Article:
Privacy Impact Assessment – Summary Report
This summary report is for the Research and Intelligence Database. The database helps officers safeguard vulnerable adults and children and provides a fast and efficient way of accessing the data they need, replacing manual processes. This enables the City Council to protect data as well as share data lawfully.
What is a Privacy Impact Assessment?
A Privacy Impact Assessment (PIA) is a process that helps assess privacy risks to individuals in the collection, use and disclosure of information. PIAs help identify privacy risks, foresee problems and bring forward solutions. The primary purpose of a PIA is to demonstrate that an organisation acts responsibly in relation to privacy. PIAs are not legal requirements but show the use of best practice and improve transparency.
It is important to remember that ultimately the focus of a PIA is compliance with the Data Protection Act (DPA). However, compliance with any other relevant legislation will also have been considered.
Why was a Privacy Impact Assessment conducted?
The objective of conducting a PIA for the Research and Intelligence Database (the RI Database) was to identify and manage any data protection issues associated with the project.
How did we go about conducting a Privacy Impact Assessment?
The Information Commissioner’s Office (ICO) identifies six stages in conducting a PIA:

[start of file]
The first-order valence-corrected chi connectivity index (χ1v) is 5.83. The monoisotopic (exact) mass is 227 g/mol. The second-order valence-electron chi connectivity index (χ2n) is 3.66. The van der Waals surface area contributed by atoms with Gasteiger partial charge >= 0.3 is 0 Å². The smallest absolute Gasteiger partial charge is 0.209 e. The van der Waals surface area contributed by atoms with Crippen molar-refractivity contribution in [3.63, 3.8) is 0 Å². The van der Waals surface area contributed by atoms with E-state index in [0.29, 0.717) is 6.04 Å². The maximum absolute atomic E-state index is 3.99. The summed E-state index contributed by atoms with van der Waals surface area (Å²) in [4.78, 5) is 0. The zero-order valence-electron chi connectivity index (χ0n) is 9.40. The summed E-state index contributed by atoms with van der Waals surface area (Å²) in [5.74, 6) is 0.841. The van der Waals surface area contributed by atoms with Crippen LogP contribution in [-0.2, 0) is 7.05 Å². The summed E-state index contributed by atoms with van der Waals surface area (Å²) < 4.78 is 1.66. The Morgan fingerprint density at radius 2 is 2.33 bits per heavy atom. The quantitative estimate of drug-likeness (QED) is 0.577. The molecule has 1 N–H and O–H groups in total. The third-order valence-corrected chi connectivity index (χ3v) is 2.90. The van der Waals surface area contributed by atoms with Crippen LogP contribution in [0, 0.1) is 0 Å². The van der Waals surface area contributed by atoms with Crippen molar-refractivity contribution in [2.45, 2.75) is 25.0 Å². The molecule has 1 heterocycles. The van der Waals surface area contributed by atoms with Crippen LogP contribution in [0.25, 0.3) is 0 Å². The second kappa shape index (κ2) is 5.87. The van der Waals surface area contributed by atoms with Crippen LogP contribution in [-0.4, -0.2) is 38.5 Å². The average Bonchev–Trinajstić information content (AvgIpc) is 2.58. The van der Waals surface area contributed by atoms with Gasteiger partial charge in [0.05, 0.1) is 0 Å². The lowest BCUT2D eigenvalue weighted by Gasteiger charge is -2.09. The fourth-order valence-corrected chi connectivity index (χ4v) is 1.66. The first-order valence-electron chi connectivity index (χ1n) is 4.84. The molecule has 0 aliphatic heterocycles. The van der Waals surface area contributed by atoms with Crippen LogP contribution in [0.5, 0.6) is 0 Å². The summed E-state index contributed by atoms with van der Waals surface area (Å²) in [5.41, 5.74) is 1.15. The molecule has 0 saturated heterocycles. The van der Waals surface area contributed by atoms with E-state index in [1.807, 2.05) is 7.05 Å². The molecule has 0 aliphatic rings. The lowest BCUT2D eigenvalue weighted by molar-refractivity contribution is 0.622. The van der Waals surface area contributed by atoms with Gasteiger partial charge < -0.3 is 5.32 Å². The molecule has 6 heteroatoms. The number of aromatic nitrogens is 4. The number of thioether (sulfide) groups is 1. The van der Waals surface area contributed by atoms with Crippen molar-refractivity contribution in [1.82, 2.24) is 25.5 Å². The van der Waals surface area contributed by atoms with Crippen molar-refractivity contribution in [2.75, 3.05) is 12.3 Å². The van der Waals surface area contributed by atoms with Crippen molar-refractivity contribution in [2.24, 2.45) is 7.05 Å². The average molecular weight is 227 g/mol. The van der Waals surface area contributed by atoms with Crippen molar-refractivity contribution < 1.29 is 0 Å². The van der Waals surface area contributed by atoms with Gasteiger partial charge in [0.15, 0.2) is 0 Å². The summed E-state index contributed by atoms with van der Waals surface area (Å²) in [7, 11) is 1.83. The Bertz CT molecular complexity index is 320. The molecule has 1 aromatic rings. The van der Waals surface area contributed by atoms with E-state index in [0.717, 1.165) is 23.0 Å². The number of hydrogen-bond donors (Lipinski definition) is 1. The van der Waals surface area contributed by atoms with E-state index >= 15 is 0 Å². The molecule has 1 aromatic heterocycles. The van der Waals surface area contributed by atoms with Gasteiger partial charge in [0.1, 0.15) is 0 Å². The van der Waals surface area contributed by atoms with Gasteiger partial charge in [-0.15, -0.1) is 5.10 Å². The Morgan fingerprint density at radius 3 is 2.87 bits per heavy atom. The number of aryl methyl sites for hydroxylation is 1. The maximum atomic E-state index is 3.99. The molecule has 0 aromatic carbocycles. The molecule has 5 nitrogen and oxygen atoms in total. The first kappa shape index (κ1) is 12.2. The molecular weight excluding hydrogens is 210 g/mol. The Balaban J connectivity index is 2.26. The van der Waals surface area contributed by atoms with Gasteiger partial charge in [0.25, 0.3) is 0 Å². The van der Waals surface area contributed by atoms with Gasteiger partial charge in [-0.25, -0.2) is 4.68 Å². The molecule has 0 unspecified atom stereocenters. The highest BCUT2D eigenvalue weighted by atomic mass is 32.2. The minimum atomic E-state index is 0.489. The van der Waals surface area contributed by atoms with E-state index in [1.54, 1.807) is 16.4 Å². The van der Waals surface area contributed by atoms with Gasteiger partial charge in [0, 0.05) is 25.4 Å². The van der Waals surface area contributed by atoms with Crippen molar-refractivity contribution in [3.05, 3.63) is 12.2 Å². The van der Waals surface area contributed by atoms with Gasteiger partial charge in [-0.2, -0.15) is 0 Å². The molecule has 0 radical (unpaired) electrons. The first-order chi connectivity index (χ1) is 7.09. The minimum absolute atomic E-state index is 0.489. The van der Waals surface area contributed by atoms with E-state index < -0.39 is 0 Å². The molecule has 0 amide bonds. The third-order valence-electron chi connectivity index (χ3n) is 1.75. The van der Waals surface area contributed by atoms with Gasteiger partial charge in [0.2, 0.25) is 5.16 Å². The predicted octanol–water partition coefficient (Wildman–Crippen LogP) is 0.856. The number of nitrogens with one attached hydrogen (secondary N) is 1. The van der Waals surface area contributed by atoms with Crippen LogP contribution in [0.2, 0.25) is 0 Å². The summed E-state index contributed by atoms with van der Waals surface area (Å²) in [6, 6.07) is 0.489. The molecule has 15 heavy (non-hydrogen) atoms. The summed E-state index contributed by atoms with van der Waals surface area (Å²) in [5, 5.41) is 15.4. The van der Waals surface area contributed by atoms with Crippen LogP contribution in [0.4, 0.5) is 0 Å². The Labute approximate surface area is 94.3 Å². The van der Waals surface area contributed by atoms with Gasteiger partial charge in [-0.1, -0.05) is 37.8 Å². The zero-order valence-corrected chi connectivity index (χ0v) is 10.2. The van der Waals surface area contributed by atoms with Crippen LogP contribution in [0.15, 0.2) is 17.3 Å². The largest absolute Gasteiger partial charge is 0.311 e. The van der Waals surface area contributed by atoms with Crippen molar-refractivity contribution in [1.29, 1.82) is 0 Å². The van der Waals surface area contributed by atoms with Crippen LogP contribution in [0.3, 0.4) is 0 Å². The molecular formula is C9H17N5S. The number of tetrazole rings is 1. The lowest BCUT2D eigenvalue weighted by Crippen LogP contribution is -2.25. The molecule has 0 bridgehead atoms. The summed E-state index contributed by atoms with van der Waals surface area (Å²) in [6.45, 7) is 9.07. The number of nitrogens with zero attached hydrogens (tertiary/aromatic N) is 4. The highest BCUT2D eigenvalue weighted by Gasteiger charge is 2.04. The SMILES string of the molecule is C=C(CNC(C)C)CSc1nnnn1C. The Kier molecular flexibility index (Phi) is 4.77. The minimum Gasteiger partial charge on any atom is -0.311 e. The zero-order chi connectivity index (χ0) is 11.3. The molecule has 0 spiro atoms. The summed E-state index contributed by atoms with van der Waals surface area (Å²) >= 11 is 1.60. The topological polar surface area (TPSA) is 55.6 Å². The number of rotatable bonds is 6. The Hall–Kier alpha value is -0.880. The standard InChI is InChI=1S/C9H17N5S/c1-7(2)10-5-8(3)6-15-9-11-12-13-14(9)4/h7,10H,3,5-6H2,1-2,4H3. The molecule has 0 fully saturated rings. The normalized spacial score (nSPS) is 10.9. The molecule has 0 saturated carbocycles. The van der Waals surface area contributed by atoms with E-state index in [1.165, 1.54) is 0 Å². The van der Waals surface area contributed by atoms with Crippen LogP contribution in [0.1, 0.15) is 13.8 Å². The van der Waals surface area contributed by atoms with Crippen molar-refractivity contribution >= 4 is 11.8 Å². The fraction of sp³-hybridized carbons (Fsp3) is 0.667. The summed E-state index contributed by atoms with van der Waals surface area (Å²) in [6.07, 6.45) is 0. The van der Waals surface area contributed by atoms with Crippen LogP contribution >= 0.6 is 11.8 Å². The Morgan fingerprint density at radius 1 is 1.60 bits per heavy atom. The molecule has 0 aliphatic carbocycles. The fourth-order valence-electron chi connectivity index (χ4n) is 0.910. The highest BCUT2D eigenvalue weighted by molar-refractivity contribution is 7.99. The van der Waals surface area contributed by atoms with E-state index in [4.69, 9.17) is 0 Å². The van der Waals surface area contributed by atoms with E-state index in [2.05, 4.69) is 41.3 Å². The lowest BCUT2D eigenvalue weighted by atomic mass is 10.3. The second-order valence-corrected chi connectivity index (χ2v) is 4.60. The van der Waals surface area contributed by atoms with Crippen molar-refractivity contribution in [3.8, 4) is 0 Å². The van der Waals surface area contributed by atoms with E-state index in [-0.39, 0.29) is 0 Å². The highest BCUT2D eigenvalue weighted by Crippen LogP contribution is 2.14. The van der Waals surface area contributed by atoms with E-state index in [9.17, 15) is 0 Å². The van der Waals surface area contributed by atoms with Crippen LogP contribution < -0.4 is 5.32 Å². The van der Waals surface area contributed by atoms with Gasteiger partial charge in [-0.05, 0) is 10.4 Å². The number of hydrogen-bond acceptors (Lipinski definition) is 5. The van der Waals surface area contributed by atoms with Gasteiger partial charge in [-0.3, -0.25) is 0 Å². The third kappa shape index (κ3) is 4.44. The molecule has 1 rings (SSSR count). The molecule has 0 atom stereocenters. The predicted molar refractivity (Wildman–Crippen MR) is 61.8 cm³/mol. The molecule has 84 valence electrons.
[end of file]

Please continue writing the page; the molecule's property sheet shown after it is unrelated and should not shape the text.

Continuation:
- Identifying the need for a PIA. An initial assessment (i.e. the Screening Process) examined the project at an early stage and made an initial assessment of privacy risk, deciding which level of assessment, if any was necessary. The RI Database’s potential impact on privacy could be substantial, which indicated that a thorough PIA be carried out.
- Describing data flows. The different organisations holding relevant information were identified and data lifecycles were produced showing step by step how information would be collected from them, how it would be stored and how it would be evaluated.
- Identifying privacy and related risks. This assessed the privacy risks to individuals and the risks to the organisations involved, collectively referred to as stakeholders, by carrying out consultations with the organisations through data sharing workshops. The main possible risks identified to individuals were loss of privacy and unfair processing of their information. Potential corporate risk was seen as loss of reputation or penalties related to individuals’ loss of privacy or unfair processing.
- Identifying and evaluating privacy solutions. This identified security measures, for example the use of ICT, staff access protocols and staff confidentiality agreements that could be used to reduce risk. Information sharing agreements between the organisations were also identified as needed to help eliminate risks by setting out clearly the information to be shared, its purpose, how it is to be used and stored; and arrangements for its retention and disposal. The solutions were evaluated as managing the identified risks, which were accepted by the organisations.
- Signing off and recording the PIA outcome. The PIA was signed off by the RI Database project board and this summary records its outcome.
- Integrating the PIA outcomes into the project plan. So far the organisations have entered into the information sharing agreements identified in the PIA. Integrating the PIA outcomes will be an on-going process throughout the life of the project.
What happens next?
Appropriate actions are in place to address privacy issues that might arise and a review of the PIA will be conducted once a year to ensure a continuing response to possible privacy issues.
Want to know more?
If you would like to know more about the PIA for the Research and Intelligence Database please contact: iBase@manchester.gov.uk.